Jesus made it clear that he was the context for interpreting the Old Testament. He said, “Don’t misunderstand why I have come. I did not come to abolish the law of Moses or the writings of the prophets. No, I came to accomplish their purpose” (Matthew 5:17). He actually fulfilled the ceremonial laws of Moses and satisfied God’s justice in dealing with our sin.

The ceremonial laws that God had given the children of Israel dealt with animal sacrifices, a priesthood, a temple, and numerous festivals to observe. These laws were a means or system to deal with sin, and to satisfy God’s holy and just nature. He wanted his people to enjoy a relationship with him. The sacrificial system of the Old Testament was the means of receiving forgiveness and obtaining a relationship with him for the children of Israel. But that system and his forgiveness was actually based on the future coming of Christ, who would be the perfect sacrifice.

The reason we no longer need to follow the Old Testament ceremonial laws is that God’s Son became our perfect sacrificial Lamb for all time (see Hebrews 3–10). That is what Jesus meant when he said he fulfilled the law. The law required a substitute, a perfect sacrifice to gain our redemption. Simply being obedient to a set of rules and following a system of sacrificing animals was not the solution. Faith in the perfect sacrifice of Jesus was the solution, and of course Christ provided that. So now following the ceremonial laws given to Israel is not needed or necessary. Accepting Christ as our sacrifice is what is needed—and that is what is necessary.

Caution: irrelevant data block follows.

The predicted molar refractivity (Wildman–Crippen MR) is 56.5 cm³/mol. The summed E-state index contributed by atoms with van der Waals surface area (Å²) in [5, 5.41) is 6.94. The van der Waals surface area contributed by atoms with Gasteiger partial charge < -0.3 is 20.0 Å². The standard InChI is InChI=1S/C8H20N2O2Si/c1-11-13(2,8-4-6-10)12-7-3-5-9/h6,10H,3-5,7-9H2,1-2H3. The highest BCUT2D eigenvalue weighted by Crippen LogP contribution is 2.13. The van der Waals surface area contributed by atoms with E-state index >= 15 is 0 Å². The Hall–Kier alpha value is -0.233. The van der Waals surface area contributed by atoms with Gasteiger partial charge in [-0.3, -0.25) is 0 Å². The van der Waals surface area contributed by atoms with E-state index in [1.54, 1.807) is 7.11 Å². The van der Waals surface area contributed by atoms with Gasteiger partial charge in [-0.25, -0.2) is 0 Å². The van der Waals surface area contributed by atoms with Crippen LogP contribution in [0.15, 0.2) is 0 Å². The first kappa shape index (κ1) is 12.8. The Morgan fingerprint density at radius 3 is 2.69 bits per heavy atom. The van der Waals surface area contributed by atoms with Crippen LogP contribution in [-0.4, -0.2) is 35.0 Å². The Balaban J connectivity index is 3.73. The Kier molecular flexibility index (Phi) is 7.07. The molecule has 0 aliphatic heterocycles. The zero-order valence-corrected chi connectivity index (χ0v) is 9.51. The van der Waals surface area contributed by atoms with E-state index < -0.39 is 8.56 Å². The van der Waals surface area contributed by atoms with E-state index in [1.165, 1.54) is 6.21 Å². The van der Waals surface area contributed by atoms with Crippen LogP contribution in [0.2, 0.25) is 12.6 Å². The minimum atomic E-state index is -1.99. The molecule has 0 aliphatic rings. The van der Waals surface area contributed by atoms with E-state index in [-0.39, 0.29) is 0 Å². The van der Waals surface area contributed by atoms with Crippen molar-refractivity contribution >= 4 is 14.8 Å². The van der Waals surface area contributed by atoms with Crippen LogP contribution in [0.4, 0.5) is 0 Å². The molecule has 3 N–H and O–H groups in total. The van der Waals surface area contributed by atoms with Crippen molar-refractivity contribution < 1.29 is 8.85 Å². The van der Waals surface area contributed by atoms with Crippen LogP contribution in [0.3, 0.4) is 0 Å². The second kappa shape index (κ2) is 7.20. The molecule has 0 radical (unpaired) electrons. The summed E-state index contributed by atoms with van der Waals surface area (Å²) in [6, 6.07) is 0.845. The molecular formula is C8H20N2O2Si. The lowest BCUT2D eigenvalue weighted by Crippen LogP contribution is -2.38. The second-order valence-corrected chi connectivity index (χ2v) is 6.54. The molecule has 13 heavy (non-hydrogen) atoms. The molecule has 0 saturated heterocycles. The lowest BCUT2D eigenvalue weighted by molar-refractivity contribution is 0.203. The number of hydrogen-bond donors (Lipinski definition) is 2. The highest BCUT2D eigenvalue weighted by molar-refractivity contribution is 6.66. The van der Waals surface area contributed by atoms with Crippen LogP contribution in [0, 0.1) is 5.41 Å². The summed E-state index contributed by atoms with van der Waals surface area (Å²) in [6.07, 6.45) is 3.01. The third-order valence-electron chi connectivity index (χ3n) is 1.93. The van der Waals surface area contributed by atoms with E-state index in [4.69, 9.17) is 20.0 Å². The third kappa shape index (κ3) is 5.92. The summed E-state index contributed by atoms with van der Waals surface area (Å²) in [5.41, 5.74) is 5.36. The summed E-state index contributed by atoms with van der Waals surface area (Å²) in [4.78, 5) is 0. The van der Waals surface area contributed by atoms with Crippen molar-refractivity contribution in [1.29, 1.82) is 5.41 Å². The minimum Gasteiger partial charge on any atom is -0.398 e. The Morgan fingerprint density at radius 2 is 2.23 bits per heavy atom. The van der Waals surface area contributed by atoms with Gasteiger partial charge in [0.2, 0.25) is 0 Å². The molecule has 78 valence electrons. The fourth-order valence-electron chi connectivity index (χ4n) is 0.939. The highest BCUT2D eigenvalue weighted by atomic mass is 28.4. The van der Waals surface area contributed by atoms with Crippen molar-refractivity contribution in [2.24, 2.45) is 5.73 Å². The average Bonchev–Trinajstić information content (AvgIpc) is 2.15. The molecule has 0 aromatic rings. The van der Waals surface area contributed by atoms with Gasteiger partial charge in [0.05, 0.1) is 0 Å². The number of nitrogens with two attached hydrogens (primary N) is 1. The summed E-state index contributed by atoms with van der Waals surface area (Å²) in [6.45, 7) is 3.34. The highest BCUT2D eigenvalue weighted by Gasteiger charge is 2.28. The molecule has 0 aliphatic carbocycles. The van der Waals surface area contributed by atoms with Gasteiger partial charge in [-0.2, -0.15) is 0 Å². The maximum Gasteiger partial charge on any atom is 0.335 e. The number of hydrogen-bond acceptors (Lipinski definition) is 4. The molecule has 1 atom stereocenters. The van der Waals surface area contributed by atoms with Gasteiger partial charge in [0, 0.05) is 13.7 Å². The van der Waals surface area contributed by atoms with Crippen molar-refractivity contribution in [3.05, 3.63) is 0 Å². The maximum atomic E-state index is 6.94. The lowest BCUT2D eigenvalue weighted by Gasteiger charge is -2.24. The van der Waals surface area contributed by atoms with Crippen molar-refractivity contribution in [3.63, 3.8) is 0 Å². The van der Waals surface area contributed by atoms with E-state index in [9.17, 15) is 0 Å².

The civil laws. The same can be said about what is known as Israel’s civil laws. Throughout the first five books of the Old Testament the children of Israel were not only given the Ten Commandments (the moral law), but specifics on how God’s law was to be enforced within their nation. There were very specific things that God commanded his people to do, as well as how to do them, when to do them, and the consequences and remedies for disobedience. While those laws were specifically for Israel and were not intended to translate to our modern civil laws, it doesn’t mean we are not to learn from them. We can certainly see that God desires a system of justice. He wants us as followers of him to come to the defense of the weak or to those who are mistreated (see the book of James). Civil laws are needed and necessary for a civil society to operate.

The moral law. And certainly the moral law of the Old Testament, often referred to as the Ten Commandments, reflects God’s universal truth to all of us. Each of the Ten Commandments is repeated in the New Testament, except observance of the Sabbath day. And that one is in effect repeated in the truth that as Christ’s body, the church, we are to love each other and worship together. The writer of the book of Hebrews said, “Let us not neglect our meeting together, as some people do, but encourage one another” (Hebrews 10:25). So certainly the moral law of the Old Testament is binding on and applicable to us today.

When we read the Old Testament we must understand God’s truth within the historical context of the children of Israel. And when we do, it becomes clear how God wants his eternal truth to be applied in our personal lives and the life of the twenty-first-century world.